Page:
Tuesday, February 26, 2008

On the Road (Down Girl and Sit) by Lucy Nolan

Well, that was anticlimactic.

On the Road (Down Girl and Sit) is this year's winner of the Texas Bluebonnet Award. I've now read all but 4 of the books, and this definitely wasn't my favorite. That said, I do see why it would be the popular choice.

The book is very silly, told from the viewpoint of a dog, aka Down Girl. (Sit is her neighbor.) The book did have me chuckling often, and I think young readers would really appreciate the humor. But to me, there's a difference between a "fun" book and a "good" book. Then again, that's why the Bluebonnet Award is kids' choice award and not an adult's choice award!

The audience for this book is early readers, 2nd grade-ish. Not my favorite level.

My daughter and I had an interesting conversation about the Bluebonnet Award over breakfast on Saturday. I told her which book won, and she was a bit incredulous. As we talked, I realized a flaw in the voting system. At least at my daughter's school, in order to vote, kids only have to have read 5 books on the list of 20 books. The voting is done at a special breakfast, where the kids get donuts, etc. The Bluebonnet list is typically a mixture of picture books, early readers, and longer novels. If you only have to have read 5 books to get to go to this special breakfast, and you're not much of a reader, which 5 books are you going to have read? The shorter ones! So the voting is automatically skewed towards the shorter, easier books. My personal opinion is that the kids should have to read books from the list that are in their reading level. For those with lower levels, reading only the easy books would be fine, but the older/better readers should be required to read at least a couple of books more appropriate to their level. That would at least increase the chances of the lengthier novels have of winning. Thoughts?


Debi said...

I can't claim to know anything at all about the Bluebonnet Award, but from your description, I have to agree that the whole process seems inherently flawed. It seems impossible to even compare two such books as On the Road and Weedflower. Especially if say 100 kids read On the Road and only 2 read Weedflower. I don't quite get it. But I have to say you've got me interested in the Bluebonnet...gonna have to go see if I can't find the list.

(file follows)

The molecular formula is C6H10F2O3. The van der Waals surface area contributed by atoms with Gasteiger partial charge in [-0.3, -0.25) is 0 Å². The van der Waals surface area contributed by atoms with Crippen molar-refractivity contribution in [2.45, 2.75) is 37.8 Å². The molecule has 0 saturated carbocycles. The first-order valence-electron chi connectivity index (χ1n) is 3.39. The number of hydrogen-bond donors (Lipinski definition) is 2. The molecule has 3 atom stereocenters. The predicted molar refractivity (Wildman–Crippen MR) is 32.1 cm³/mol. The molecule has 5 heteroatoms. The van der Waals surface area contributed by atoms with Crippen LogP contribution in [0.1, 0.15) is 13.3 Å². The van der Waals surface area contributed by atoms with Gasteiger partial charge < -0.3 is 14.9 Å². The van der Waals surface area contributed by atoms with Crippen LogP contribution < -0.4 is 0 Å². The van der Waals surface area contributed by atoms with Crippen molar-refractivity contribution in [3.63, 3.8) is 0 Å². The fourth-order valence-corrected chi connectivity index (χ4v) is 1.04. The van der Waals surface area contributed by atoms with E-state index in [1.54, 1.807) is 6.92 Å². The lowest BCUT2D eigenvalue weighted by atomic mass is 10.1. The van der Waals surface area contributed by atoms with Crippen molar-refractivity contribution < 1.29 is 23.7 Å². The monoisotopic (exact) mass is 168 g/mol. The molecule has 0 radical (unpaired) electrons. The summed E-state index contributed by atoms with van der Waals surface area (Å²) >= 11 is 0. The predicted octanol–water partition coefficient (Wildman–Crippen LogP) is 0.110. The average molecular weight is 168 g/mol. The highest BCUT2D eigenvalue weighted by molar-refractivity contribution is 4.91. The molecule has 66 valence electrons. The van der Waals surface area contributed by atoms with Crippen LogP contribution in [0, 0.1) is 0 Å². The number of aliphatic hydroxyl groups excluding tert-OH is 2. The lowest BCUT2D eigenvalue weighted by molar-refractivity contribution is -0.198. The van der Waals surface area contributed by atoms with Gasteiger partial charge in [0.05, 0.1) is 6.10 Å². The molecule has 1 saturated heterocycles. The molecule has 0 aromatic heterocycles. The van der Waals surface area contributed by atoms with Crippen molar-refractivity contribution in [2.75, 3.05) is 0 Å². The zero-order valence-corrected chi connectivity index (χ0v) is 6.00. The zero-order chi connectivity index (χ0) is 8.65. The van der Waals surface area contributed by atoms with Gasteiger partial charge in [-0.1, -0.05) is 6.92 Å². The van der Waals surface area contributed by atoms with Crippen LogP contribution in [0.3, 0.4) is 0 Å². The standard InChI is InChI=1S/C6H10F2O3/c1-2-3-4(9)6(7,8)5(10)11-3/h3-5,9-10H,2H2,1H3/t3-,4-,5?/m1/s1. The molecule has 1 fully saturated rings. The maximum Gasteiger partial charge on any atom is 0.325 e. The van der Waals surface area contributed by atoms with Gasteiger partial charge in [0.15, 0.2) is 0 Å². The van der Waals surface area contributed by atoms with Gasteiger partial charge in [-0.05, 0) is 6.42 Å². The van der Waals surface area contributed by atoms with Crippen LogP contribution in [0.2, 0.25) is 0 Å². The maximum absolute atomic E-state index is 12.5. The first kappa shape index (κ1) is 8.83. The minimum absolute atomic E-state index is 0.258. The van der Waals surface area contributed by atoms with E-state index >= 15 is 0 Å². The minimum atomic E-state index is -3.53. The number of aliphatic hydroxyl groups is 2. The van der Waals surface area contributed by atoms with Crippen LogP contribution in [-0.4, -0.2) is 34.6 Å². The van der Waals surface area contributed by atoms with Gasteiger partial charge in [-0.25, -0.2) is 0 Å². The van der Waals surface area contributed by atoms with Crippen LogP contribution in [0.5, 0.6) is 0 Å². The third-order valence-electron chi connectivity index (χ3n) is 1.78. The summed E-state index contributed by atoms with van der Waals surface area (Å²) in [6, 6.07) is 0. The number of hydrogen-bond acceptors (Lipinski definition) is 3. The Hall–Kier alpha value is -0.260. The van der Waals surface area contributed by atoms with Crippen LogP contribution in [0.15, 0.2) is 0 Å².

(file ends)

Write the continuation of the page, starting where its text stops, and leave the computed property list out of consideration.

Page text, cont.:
Amanda said...

Somer, you are correct that in order to vote, students only have to read five books from the list. The reasoning behind this is explained on the FAQ for the Bluebonnet program.

I can see the logic due to the wide span of ages this program is for, and the fact that it is a children's choice program designed to promote pleasure reading and the exploration of a wider variety of books.

Most schools have third graders reading at a second grade or lower level, and fifth and sixth graders reading at middle school level and higher, so a wide range of books is on the list. It would not really be fair to the younger struggling reader to require them to read all of the books on the list. Coupled with the skew towards lower grades with so many Texas sixth graders in middle schools (and thus probably reading from the Lone Star list), I am actually surprised that all the past winners haven't been all picture books and early readers!

If a lot of schools have a reward program like your daughter's school does, I can see why easier books would always win. And it does seem that, especially if there is such a reward, an individual school could require that students read five books from their appropriate reading level.

Somer said...

I'm going to edit my original post to include this, but I wanted to say earlier (but couldn't because blogger is blocked at work) that I read the FAQ and understand a little more. I think, actually, I'll make a separate post.

Somer said...

Debi, here is the link to the TBA list:


Debi said...

Thanks for the link! I think. I'm afraid this is going to lead to a lot of books added to the old wish list :)

Somer said...

I'm *considering* hosting a Bluebonnet challenge...but don't have a clue how to do one or when it would start...

Amanda said...

Well, the new list (for voting in January 2009) is already out. Technically the Bluebonnet year runs February 1 through January 31, so you could start it at any time. I was finally able to obtain the last of the books on the list earlier this month, so I would think most school and public libraries (in Texas at least) would have them all by now too.

I've enjoyed your reviews of Bluebonnet books, by the way, because I haven't had time to read many of them. I've been working on reading Newbery winners when I have any spare time for reading that's not taken up with book club books or advanced reader editions for reviews!

Somer said...

(I'm so excited, because I've discovered that I can comment on posts from work, even though I can't create a new post!)

Yeah, I know the new list is out, but since I still haven't finished the 2007-2008 list yet, I'm holding off. First I was waiting until the winner was announced, but now I'm waiting until TLA maybe? (I'm thinking there's probably a pretty good chance at this point that I will be there, after all.)